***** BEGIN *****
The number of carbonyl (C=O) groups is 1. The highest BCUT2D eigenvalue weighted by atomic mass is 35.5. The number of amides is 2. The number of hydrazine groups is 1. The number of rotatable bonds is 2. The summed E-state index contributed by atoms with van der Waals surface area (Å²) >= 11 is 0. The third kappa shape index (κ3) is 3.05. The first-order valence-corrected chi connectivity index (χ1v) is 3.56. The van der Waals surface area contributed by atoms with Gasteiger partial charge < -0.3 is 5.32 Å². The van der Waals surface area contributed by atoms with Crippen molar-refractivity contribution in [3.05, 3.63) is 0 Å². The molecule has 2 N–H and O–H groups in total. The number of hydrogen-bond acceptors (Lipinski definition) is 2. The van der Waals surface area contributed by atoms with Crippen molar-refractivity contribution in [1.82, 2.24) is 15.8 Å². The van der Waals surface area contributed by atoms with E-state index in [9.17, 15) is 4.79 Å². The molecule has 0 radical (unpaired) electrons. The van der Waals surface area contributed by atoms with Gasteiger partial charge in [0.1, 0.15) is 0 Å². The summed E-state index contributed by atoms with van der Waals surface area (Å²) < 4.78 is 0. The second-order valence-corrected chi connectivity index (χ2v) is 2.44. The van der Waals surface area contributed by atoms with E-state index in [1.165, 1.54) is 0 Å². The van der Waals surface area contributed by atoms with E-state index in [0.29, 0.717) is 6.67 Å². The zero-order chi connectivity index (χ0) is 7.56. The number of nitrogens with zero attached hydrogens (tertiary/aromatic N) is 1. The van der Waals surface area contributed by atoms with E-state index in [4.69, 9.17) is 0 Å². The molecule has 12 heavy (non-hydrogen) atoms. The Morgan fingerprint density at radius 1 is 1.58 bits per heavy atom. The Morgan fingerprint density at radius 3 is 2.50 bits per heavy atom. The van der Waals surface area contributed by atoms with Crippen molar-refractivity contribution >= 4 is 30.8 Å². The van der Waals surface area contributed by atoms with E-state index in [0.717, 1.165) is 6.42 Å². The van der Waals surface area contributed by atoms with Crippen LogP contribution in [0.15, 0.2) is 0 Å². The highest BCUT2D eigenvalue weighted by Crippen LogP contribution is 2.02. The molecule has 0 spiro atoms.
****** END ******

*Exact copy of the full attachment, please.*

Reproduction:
The number of carbonyl (C=O) groups is 1. The highest BCUT2D eigenvalue weighted by atomic mass is 35.5. The number of amides is 2. The number of hydrazine groups is 1. The number of rotatable bonds is 2. The summed E-state index contributed by atoms with van der Waals surface area (Å²) >= 11 is 0. The third kappa shape index (κ3) is 3.05. The first-order valence-corrected chi connectivity index (χ1v) is 3.56. The van der Waals surface area contributed by atoms with Gasteiger partial charge < -0.3 is 5.32 Å². The van der Waals surface area contributed by atoms with Crippen molar-refractivity contribution in [3.05, 3.63) is 0 Å². The molecule has 2 N–H and O–H groups in total. The number of hydrogen-bond acceptors (Lipinski definition) is 2. The van der Waals surface area contributed by atoms with Crippen molar-refractivity contribution in [1.82, 2.24) is 15.8 Å². The van der Waals surface area contributed by atoms with E-state index in [9.17, 15) is 4.79 Å². The molecule has 0 radical (unpaired) electrons. The van der Waals surface area contributed by atoms with Gasteiger partial charge in [0.1, 0.15) is 0 Å². The summed E-state index contributed by atoms with van der Waals surface area (Å²) < 4.78 is 0. The second-order valence-corrected chi connectivity index (χ2v) is 2.44. The van der Waals surface area contributed by atoms with E-state index in [1.165, 1.54) is 0 Å². The van der Waals surface area contributed by atoms with E-state index in [0.29, 0.717) is 6.67 Å². The zero-order chi connectivity index (χ0) is 7.56. The number of nitrogens with zero attached hydrogens (tertiary/aromatic N) is 1. The van der Waals surface area contributed by atoms with E-state index in [4.69, 9.17) is 0 Å². The molecule has 12 heavy (non-hydrogen) atoms. The Morgan fingerprint density at radius 1 is 1.58 bits per heavy atom. The Morgan fingerprint density at radius 3 is 2.50 bits per heavy atom. The van der Waals surface area contributed by atoms with Crippen molar-refractivity contribution >= 4 is 30.8 Å². The van der Waals surface area contributed by atoms with E-state index in [0.717, 1.165) is 6.42 Å². The van der Waals surface area contributed by atoms with Crippen LogP contribution in [0.15, 0.2) is 0 Å². The highest BCUT2D eigenvalue weighted by Crippen LogP contribution is 2.02. The molecule has 0 spiro atoms.